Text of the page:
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Subaru XV 2.0i Premium Lineartronic review

SUBARU XVSubaru XV 2.0i Premium Lineartronic review.

For – Drives well, great quality, well-equipped, sounds terrific.
Against – pricey, thirsty, less than perfect auto box.
***
£28,510

Competition – Mitsubishi Eclipse, Hyundai Tucson, Nissan Qashqai, Renault Kadjar, Mazda CX-5, Skoda Karoq, Ford Kuga, Volkswagen T-Roc, Audi Q3, Volvo XC-60, BMW X1, Honda CR-V, Peugeot 3008, SEAT Ateca, Jeep Compass, Toyota C-HR, Kia Sportage

“Will I buy one? No. I just bought a Suzuki Vitara SZ5”

 

It’s really weird that the Honda Jazz – solid, reliable, dull wheels for the wrinkly in Britain –  is perceived as an exciting experience for the young in America where more or less the same car sells as the Fit.

Sales are suitably huge in the U.S. compared with Europe.

Subaru too is a massive success in the U.S., selling almost twice as many vehicles as Volkswagen, but lingers as an also ran in Europe.

In Britain, as in the U.S., Subaru of Japan has a reputation for safety, reliability and four-wheel drive capability. I’ve just been driving the Subaru XV and it is very impressive.

SUBARU XV

The XV is a mid-size saloon car with pretensions to be an SUV, with its slightly pumped up look, but even its biggest supporters couldn’t call it cute. The design looks a bit busy. Subaru calls it rugged and sporty. But once you climb aboard, the car reeks of quality. In this top of the range version, the leather seats are very impressive, with stitching and looks that would make Range Rover proud. All the switches and handles ooze premium class. In the centre of the instrument panel is an 8.0-inch touch-screen display. Switch on the engine and it sounds a bit gruff, courtesy perhaps of the flat-four four-cylinder engine design. But it soon quietens down. An automatic gearbox is standard across the XV range, as is four-wheel drive. There’s loads of room for the rear passengers –  feet as well as heads. The boot passes the golf bag test.

SUBARU XV

Hi-tech hum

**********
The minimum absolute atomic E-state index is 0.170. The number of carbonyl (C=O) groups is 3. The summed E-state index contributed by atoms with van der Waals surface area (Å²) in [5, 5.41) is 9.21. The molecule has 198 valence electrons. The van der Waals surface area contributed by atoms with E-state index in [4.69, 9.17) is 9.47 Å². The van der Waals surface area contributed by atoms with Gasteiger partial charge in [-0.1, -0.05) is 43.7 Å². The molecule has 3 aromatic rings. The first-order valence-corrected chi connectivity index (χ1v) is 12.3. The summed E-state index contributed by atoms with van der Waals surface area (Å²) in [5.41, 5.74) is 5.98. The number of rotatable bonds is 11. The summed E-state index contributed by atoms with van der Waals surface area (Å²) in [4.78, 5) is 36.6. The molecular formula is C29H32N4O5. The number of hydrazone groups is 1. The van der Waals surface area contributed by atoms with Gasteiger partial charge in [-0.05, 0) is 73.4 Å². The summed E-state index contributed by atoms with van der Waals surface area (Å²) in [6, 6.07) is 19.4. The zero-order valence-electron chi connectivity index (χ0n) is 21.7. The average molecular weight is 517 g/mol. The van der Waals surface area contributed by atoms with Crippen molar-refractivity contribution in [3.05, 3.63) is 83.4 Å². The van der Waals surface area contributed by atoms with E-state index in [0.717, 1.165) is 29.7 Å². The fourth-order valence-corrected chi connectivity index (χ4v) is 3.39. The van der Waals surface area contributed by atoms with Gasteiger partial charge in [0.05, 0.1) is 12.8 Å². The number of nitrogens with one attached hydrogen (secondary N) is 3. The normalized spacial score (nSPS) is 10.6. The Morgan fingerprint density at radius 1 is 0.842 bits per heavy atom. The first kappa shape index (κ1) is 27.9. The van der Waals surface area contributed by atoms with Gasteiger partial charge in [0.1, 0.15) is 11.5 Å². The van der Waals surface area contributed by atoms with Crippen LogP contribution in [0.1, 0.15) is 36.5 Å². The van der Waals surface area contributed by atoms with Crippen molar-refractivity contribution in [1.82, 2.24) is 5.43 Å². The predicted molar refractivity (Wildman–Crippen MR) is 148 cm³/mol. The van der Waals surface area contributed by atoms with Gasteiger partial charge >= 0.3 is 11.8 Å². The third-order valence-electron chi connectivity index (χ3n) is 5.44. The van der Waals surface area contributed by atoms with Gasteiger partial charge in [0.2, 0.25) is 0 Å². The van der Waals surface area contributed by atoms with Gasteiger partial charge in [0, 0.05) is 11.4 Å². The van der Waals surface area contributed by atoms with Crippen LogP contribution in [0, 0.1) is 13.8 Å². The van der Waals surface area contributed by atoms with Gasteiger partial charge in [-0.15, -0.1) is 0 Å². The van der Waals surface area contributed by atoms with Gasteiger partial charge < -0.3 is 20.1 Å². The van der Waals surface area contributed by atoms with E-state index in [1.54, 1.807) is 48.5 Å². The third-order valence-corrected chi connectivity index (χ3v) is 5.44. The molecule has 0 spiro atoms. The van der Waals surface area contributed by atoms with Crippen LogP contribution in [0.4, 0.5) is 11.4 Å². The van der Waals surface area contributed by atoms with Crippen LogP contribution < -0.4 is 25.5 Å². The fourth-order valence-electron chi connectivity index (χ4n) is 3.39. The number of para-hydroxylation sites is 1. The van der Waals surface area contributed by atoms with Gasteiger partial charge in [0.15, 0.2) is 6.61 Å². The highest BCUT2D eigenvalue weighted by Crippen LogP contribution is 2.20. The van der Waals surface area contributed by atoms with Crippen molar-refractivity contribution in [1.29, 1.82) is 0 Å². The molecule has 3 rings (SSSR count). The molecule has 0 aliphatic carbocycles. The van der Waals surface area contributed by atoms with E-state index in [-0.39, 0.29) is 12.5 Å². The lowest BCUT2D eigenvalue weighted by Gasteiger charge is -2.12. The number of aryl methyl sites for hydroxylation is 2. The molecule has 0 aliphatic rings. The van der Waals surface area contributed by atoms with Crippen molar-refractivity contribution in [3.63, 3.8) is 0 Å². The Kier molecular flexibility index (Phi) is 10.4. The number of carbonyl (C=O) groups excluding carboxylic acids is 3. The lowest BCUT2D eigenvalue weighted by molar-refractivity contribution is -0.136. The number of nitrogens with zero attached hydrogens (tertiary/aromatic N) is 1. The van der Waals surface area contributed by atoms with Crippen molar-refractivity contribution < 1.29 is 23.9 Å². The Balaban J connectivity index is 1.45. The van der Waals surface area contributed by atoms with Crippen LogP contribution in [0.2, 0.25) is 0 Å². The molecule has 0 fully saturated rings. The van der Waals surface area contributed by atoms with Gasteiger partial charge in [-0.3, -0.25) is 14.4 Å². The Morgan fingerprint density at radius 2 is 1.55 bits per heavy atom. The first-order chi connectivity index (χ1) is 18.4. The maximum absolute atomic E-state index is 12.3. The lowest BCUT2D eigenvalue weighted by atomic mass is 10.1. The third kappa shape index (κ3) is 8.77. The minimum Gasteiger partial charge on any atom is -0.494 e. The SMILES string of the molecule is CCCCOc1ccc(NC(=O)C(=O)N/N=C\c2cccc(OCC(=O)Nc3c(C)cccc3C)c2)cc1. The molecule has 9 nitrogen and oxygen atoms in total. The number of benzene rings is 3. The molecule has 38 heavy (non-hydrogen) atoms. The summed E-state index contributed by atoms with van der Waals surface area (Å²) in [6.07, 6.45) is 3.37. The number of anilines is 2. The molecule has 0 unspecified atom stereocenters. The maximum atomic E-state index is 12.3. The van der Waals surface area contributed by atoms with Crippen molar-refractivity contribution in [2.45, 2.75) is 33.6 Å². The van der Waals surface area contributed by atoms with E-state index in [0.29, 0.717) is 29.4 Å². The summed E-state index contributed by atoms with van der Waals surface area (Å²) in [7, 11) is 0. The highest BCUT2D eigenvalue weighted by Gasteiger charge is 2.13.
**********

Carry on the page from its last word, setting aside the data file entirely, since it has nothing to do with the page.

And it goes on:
On the road, the engine takes on an impressive, attractive hi-tech hum if you work it hard, although the constantly variable automatic makes a fuss if you floor the accelerator at low speeds. You can switch to manual override and use 7-gears via the paddles on the steering wheel. Once on the move and zooming down the highway though, the gearbox computer seems to mimic a standard automatic shifter. The XV isn’t fast on paper, with its close to 10 seconds zero to 60 mph acceleration time, but it certainly feels more of a performance vehicle. You will have to watch the speedometer because this quiet cruiser handles illegal speeds with quiet aplomb. The XV will give you confidence as it sits firmly and securely on the road, and goes exactly where you point it. I didn’t have the chance to test its 4×4 qualities, but by all accounts they are superior. And Hallelujah; it has a little button labelled “trip”, so you don’t have to delve into the handbook and waste hours trying to find out how to measure your er trips.

SUBARU XV

Now for some negatives. The fuel consumption was poor. I managed only 28.1 mpg compared with the official claim of 40.9 mpg. If you doubt my figures, the Honest John web site achieved 30.3 mpg. The car also has all the latest gizmos aimed at protecting you from crashes, but the constant binging and bonging was very annoying.

Subaru launched the XV at Geneva a couple of years ago with the claim of world-class collision safety and hazard avoidance. The range starts with 1.6i SE at £25,310, through 1.6i Premium, to 2.0i SE and 2.0i Premium at £28,510. 

SUBARU XV

What to buy?
When in doubt, buy from your nearest dealer. I’ve taken my own advice and bought my second Suzuki Vitara. The local Subaru dealer is almost as close, and the XV featured as a candidate, although it really is in a price category just above the top of the range Suzuki Vitara. The quality of the interior in the Subaru almost convinced me, but leasing rates on Subaru don’t make a compelling case. I could just about live with the CVT auto box. The Mazda CX-3 was too small, and is not really an SUV, rather like the slightly bigger XV. The Skoda Karoq also featured, but again was too expensive on lease. I marked the XV down to three stars because of the poor fuel economy.

SUBARU XV

SUBARU XV

 Subaru XV 2.0i Premium Lineartronic
Engine:2.0 litre horizontally opposed 4-cylinder petrol
Power:
154 hp @ 6,000 rpm
Torque:
196 Nm @ 4,000
Gearbox:
CVT automatic “Lineartronic”
Drive:
all-wheels
Acceleration:0-60 mph 10 seconds
Top Speed:120 mph
Fuel Consumption:
claimed combined - 40.9 mpg
WintonsWorld road test  - 28.1 mpg
Honest John  - 30.3 mpg 
CO2:155 g/km   
Length:4,465 mm
Width:
1,800
Height:1,615
Weight:
1,439 kg
Wheel-base:2,665
Suspension:
MacPherson/double wishbone
Insurance Group:
16E
Boot capacity:
385 litres
Competition:Mitsubishi Eclipse, Hyundai Tucson, Nissan Qashqai, Renault Kadjar, Mazda CX-5, Skoda Karoq, Ford Kuga, Volkswagen T-Roc, Audi Q3, Volvo XC-60, BMW X1, Honda CR-V, Peugeot 3008, SEAT Ateca, Jeep Compass, Toyota C-HR, Kia Sportage
Would I buy one?No. I just bought a Suzuki Vitara SZ5. 
Rating:***
Price:£28,510
For:Drives well, great quality, well-equipped, sounds terrific
Against:pricey, thirsty, less than perfect auto box


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